Over time, you may sell and acquire property. If your will lists real estate, cars, or any other assets no longer owned by you, that could present problems. Similarly, a property can slip through the cracks if not listed in your will or elsewhere in your estate plan.

If items aren’t included in your estate plan, they’ll need to go to a probate court, incurring legal fees, taxes, and more. They’ll also likely only go to family members, as determined by inheritance law. You won’t have control over who receives them.

When your will includes property that isn’t currently in your possession, it may be invalid. When you make major financial changes, your estate planning lawyer should be on your list of people to notify and meet with. If you sell a business, for example, your beneficiaries will no longer inherit it.

It’s important to keep things as clear as possible in your will so they can move seamlessly through the legal system and be carried out without issues.

4. New Laws Governing Wills

Over the years, laws concerning wills are constantly changing in both minor and major ways. These changes are impossible to predict and difficult for most laypeople to understand. That’s why it’s important to have a reliable, qualified attorney in mind to handle your estate planning.

An estate planning lawyer can pinpoint areas of your will that may be rendered irrelevant or ineffective according to new laws. It’s essential to stay in touch with the evolution of estate law, which is why experts recommend checking in with your attorney regularly.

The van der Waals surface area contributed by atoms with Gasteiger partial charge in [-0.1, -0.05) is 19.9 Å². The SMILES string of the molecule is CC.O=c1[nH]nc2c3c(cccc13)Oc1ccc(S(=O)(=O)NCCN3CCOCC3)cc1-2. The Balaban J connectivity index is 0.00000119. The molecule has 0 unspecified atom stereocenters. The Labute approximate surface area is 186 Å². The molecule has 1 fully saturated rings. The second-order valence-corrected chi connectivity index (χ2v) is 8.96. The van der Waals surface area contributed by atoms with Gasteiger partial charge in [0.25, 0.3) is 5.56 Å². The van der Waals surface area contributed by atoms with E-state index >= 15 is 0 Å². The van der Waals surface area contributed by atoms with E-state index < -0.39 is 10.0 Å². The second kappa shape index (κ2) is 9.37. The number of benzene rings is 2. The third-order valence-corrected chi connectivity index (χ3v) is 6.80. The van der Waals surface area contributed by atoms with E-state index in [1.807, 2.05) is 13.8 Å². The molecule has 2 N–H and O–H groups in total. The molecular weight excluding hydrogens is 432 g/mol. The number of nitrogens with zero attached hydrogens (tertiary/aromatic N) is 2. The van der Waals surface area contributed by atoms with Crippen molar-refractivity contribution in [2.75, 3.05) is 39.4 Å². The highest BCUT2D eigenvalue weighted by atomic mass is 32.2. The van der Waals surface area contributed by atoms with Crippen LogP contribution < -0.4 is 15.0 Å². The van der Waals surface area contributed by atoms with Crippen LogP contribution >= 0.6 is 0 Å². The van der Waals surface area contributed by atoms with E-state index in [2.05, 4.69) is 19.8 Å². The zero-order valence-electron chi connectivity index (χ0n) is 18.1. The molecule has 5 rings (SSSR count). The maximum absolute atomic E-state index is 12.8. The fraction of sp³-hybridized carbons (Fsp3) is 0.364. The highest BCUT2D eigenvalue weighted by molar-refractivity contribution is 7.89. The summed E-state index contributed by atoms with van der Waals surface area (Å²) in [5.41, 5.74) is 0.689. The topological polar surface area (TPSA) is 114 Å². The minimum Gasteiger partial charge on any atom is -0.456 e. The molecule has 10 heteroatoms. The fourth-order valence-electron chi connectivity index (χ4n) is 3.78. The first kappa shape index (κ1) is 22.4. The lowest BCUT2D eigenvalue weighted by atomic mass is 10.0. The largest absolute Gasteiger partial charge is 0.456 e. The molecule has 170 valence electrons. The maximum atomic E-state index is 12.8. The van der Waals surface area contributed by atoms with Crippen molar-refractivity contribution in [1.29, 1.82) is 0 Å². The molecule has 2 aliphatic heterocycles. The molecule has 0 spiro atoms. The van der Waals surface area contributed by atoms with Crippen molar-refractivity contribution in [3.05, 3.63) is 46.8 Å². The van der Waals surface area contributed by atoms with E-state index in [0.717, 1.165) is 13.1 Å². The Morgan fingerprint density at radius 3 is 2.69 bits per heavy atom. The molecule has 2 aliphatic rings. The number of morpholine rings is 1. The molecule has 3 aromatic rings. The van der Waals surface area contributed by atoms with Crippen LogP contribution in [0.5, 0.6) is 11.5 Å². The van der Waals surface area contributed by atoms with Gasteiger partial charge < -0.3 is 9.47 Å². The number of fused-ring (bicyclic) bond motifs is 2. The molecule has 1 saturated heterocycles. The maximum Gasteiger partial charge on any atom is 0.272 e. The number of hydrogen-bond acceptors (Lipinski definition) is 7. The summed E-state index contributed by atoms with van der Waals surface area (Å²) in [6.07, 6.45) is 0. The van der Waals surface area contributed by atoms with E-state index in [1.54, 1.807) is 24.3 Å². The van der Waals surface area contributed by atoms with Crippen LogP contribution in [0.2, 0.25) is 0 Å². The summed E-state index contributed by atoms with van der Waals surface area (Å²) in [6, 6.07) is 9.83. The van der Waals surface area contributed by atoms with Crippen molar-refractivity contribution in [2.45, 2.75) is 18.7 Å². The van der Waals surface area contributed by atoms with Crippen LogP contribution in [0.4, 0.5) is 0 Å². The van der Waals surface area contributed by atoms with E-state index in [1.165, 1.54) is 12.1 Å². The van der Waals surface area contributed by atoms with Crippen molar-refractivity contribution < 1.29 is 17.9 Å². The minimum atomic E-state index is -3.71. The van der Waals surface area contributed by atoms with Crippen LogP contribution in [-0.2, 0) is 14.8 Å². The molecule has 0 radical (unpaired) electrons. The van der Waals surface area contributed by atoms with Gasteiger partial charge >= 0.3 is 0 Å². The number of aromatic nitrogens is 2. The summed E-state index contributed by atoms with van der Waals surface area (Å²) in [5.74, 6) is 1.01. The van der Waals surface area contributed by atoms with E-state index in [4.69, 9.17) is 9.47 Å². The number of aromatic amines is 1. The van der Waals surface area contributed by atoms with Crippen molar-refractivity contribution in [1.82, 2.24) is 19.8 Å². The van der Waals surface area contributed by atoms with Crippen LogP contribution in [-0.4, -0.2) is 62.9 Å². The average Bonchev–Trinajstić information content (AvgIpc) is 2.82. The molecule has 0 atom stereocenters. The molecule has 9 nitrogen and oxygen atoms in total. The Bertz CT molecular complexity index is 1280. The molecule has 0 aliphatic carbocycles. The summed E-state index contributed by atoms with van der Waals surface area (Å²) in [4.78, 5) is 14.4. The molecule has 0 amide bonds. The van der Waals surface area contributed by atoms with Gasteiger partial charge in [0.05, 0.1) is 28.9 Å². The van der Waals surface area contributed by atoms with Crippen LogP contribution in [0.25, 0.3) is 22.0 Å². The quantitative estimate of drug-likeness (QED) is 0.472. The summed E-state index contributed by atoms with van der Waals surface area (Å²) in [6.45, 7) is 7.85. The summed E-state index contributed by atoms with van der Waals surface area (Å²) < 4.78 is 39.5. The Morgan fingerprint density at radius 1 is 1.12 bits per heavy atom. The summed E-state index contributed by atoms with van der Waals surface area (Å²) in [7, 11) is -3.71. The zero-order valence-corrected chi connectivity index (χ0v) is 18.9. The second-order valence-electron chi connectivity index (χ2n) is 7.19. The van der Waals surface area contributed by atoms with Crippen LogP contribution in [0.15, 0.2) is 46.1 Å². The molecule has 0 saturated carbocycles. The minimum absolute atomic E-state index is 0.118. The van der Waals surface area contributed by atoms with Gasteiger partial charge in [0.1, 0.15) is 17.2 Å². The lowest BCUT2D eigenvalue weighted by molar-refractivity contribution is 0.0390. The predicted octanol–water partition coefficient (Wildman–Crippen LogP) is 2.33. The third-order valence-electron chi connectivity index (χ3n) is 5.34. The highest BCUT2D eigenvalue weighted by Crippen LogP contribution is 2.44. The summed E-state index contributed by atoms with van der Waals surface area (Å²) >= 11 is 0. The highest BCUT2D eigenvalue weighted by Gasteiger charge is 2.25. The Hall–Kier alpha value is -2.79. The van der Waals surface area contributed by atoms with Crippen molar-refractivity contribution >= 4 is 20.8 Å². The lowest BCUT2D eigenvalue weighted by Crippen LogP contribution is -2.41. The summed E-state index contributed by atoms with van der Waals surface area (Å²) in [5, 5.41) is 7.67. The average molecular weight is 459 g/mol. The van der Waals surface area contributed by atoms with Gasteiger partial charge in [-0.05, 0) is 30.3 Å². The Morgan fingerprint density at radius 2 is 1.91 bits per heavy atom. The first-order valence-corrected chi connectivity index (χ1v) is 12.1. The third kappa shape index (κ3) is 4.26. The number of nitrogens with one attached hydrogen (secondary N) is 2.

As tax laws change, for example, you may need a new strategy to maximize tax savings and protect your assets so your beneficiaries can benefit. 

5. An Unavailable Executor

When you create a will, you need to choose an executor to carry out the plans listed within. The executor has many responsibilities and should be a person you trust, whether a family member or hired professional.

If that person does or otherwise becomes unavailable, such as retirement, then you’ll need to name a new executor. If you don’t choose one yourself, the state will assign one for you. While they always choose qualified executors, the person they choose may not have been your first choice.

To prevent mishaps like this, it’s important to check in on your executor every now and then and make sure that everything in your will is airtight. With a little maintenance, you can keep your will relevant to your life and reflective of your wishes.

Partner with a Law Professional to Keep Your Wills Updated

McKenzie Legal & Financial offers expert legal services concerning estate planning and other areas of law.

To get assistance from an estate planning lawyer in Orange County, our team of professionals will help you schedule a consultation to discuss your legal concerns and determine if we’re the best fit for your legal needs!

Contact us at 562-526-6941 at McKenzie Legal & Financial today!

Thomas McKenzie Law
Estate Planning Attorney in California. Full-service law firm specializing in estate plans, wills and trusts, long-term care, and financial consulting. Thomas L. McKenzie received his Juris Doctor degree from Western State University College of Law, in Fullerton, California. While working full-time at night and attending full-time daily classes, Tom graduated law school with honors in 1993.